The Great Bread Debate

I sat in my office innocently, lunch in front of me.  The girls in my office (who you will come to know through this blog) joined me.

I pulled out my peanut butter and jelly sandwich, juice and yogurt.

I opened the foil and started eating my sandwich.

Is that a sandwich?

You know, you should never eat regular bread, said one; I learned that in weight watchers.  You know, I memorized the points for everything. Once you get that in your head you never forget it.

That’s cool, said another. I am so glad they make sandwich thins now-less calories, less carbs. Fabulous.

Really, it’s just a PBJ right? It can’t be that bad.

My doctor once told me that I needed eight to eleven servings of grains in a day, given my particular medical issues. I remember thinking eleven servings of grain? That is ridiculous, but, many days, I meet that quota and I feel fabulous.

The conversation devolved into how to avoid carbohydrates (evil carbs, evil carbs, be gone with you!) and “healthy” dinners, which were basically chicken on greens and fruits for dessert, how exercise never seemed to make a difference, and what each woman would change about herself.

A few days ago, it hit me once again that women are each other’s worst enemies.  Although our lunch also involved other conversations (how on Earth could Weiner’s wife stand by him, and there’s rehab for that? How ridiculous is this Casey Anthony trial, and how sad? When does the new fall season start? Where can you get nice suits?), we helped one another find a way to healthier living, which basically meant less eating and the crucifying of the bread eaters of the world.  I was mildly disturbed.  Here we were, five professional women, all successful, sitting around  a table in a high rise office building with views of downtown, and we were talking about bread-bread.

A couple of slices of bread cannot be that bad. So, I set off to do some research on the topic.  Carbohydrates have gotten a bad rap, and there’s no way around it.  All of Asia has been eating carbohydrates in moderation and in excess for thousands of years now and obesity is not a problem in Asian countries, and yet we struggle here to avoid pasta, rice, bread, and all the nutrients they provide.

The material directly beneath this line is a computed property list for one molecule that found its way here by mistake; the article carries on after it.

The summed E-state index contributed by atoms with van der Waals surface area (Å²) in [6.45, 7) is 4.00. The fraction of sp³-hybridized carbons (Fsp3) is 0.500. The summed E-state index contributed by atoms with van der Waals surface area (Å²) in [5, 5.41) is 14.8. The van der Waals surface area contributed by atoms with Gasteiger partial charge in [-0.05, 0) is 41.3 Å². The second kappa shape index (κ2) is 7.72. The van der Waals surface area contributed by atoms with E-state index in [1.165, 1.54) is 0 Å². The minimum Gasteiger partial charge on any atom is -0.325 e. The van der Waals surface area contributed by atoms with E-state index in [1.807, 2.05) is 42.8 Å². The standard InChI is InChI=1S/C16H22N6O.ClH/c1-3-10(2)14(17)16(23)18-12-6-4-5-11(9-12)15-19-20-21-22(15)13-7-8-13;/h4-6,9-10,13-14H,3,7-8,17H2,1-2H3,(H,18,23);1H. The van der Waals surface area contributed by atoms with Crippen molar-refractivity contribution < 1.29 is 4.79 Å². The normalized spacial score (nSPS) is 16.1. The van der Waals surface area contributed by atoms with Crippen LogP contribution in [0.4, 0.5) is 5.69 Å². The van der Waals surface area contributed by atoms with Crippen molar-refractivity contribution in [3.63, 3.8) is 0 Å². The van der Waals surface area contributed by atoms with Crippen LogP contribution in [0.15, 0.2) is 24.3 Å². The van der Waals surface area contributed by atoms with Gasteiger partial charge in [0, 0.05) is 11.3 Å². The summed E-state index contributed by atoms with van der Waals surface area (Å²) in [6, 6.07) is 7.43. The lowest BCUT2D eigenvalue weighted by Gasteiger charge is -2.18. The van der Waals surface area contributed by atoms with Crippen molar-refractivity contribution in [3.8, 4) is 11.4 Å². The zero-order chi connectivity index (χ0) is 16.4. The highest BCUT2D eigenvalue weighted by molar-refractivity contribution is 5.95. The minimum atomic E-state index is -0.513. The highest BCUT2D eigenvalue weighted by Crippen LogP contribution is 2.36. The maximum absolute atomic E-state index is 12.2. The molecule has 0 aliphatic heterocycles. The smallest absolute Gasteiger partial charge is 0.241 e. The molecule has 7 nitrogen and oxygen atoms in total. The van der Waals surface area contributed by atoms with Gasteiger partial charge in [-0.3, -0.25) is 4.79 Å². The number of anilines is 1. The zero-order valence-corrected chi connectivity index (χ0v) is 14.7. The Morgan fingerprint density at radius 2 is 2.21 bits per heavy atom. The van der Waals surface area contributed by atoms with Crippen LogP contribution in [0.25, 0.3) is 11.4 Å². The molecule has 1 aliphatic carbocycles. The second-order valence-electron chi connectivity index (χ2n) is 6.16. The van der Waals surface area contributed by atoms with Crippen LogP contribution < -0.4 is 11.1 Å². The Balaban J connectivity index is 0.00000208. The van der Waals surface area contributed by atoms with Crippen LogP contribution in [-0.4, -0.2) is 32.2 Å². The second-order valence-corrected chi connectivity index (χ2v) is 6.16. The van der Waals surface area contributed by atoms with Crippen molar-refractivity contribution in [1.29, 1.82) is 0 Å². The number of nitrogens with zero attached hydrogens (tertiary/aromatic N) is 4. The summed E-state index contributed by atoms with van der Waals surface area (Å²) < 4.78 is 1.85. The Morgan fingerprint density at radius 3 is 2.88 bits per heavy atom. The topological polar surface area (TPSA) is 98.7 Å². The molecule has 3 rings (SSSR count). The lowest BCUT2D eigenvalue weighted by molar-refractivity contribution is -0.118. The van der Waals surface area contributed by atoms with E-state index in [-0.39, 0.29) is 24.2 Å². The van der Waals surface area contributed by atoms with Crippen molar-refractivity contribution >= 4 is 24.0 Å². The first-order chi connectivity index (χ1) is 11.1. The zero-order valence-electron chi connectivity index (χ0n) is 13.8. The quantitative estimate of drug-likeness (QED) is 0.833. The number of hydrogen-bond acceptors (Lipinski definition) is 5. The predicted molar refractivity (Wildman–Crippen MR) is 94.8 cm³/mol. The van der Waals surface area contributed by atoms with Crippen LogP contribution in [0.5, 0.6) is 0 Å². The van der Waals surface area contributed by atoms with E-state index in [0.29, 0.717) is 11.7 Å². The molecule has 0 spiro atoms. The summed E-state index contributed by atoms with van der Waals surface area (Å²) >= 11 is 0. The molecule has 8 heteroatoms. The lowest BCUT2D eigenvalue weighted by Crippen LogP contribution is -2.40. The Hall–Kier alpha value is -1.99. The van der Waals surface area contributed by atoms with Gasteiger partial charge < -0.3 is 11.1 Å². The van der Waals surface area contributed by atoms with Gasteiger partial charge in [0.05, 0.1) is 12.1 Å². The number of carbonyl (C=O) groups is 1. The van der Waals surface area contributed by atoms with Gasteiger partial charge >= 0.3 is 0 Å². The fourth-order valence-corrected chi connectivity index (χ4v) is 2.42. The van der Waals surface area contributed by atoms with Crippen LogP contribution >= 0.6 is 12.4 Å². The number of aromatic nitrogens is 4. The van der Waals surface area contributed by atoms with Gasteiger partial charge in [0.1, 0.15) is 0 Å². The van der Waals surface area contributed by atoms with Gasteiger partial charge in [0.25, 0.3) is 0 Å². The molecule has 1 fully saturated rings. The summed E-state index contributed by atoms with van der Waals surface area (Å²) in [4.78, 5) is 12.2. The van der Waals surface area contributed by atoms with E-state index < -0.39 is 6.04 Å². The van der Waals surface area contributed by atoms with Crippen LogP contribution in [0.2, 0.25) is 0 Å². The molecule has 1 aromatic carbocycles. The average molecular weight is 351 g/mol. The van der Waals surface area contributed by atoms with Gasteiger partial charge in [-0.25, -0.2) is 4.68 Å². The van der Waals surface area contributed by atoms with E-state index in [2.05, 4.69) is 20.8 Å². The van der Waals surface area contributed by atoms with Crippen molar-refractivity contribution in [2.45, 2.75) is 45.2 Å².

Bread does not equal bad.  In fact, in moderation, carbohydrates are the fuel building blocks.  They are in essence human batteries. Without carbohydrates you would lose all energy.  The refined sugars are tasty, sure, but whole grains are “better for you” if they make you feel good.  Some people cannot tolerate them of course so they may not be so healthy.

But, to the point, why did a PBJ sandwich (a pretty healthy lunch-right?right?) cause such a stir, and would dudes ever have reacted that way? Maybe, maybe not.  All things in moderation are fine. A sandwich thin doesn’t cut it for me for a PBJ.  A sandwich thin is just that-thin, too thin and I like sinking my teeth into soft, pillowy, chewy slices of white (gasp!) bread with peanut butter and grape jelly sandwiched in between. Chicken on greens? Really? Or, one of my all-time favorites-spaghetti squash for pasta-pasta? Seriously?  Are you fooling yourself? I get that women know that pasta tastes better but what I don’t think they understand is that if a bowl of pasta, good old white pasta, pushes you over the edge then it’s not safe anywhere for you and something needs to change.  After all, a bowl of pasta is definitely not something to eliminate lightly, and definitely not for squash.  So, what’s the verdict on carbs? It’s easy.  Just like everything else, carbohydrates are good for you-in moderation.  All things in moderation are fine, even good. Share the wealth though, and save room for all the other nutrients your body needs. With that in mind, enjoy a slice of bread, or two, and-go crazy- pour some sauce on that pasta.

****For anyone who has been advised by a medical professional to avoid or reduce their carbohydrate intake obviously this post is not directed at you.  The post is directed at those who have self-diagnosed themselves as weight loss needed patients who should not ingest carbohydrates. 


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